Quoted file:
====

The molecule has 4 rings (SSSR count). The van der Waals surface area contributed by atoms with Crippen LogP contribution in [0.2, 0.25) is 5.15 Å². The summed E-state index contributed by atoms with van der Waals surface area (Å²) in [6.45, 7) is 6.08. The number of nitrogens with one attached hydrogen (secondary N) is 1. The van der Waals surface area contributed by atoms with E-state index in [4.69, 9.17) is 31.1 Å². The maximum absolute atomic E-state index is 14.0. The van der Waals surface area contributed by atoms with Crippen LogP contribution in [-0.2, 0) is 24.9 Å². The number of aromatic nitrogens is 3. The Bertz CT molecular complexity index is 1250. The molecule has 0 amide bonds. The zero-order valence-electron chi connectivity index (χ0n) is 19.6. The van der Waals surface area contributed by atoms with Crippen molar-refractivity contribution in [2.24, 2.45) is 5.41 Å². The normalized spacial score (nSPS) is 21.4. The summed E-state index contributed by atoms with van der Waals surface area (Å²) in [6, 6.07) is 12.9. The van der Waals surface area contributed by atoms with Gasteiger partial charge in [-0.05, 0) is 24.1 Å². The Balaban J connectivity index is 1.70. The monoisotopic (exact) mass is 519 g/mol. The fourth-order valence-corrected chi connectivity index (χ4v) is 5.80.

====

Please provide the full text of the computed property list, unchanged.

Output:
The molecule has 4 rings (SSSR count). The van der Waals surface area contributed by atoms with Crippen LogP contribution in [0.2, 0.25) is 5.15 Å². The summed E-state index contributed by atoms with van der Waals surface area (Å²) in [6.45, 7) is 6.08. The number of nitrogens with one attached hydrogen (secondary N) is 1. The van der Waals surface area contributed by atoms with E-state index in [4.69, 9.17) is 31.1 Å². The maximum absolute atomic E-state index is 14.0. The van der Waals surface area contributed by atoms with Crippen LogP contribution in [-0.2, 0) is 24.9 Å². The number of aromatic nitrogens is 3. The Bertz CT molecular complexity index is 1250. The molecule has 0 amide bonds. The zero-order valence-electron chi connectivity index (χ0n) is 19.6. The van der Waals surface area contributed by atoms with Crippen molar-refractivity contribution in [2.24, 2.45) is 5.41 Å². The normalized spacial score (nSPS) is 21.4. The summed E-state index contributed by atoms with van der Waals surface area (Å²) in [6, 6.07) is 12.9. The van der Waals surface area contributed by atoms with Gasteiger partial charge in [-0.05, 0) is 24.1 Å². The Balaban J connectivity index is 1.70. The monoisotopic (exact) mass is 519 g/mol. The fourth-order valence-corrected chi connectivity index (χ4v) is 5.80.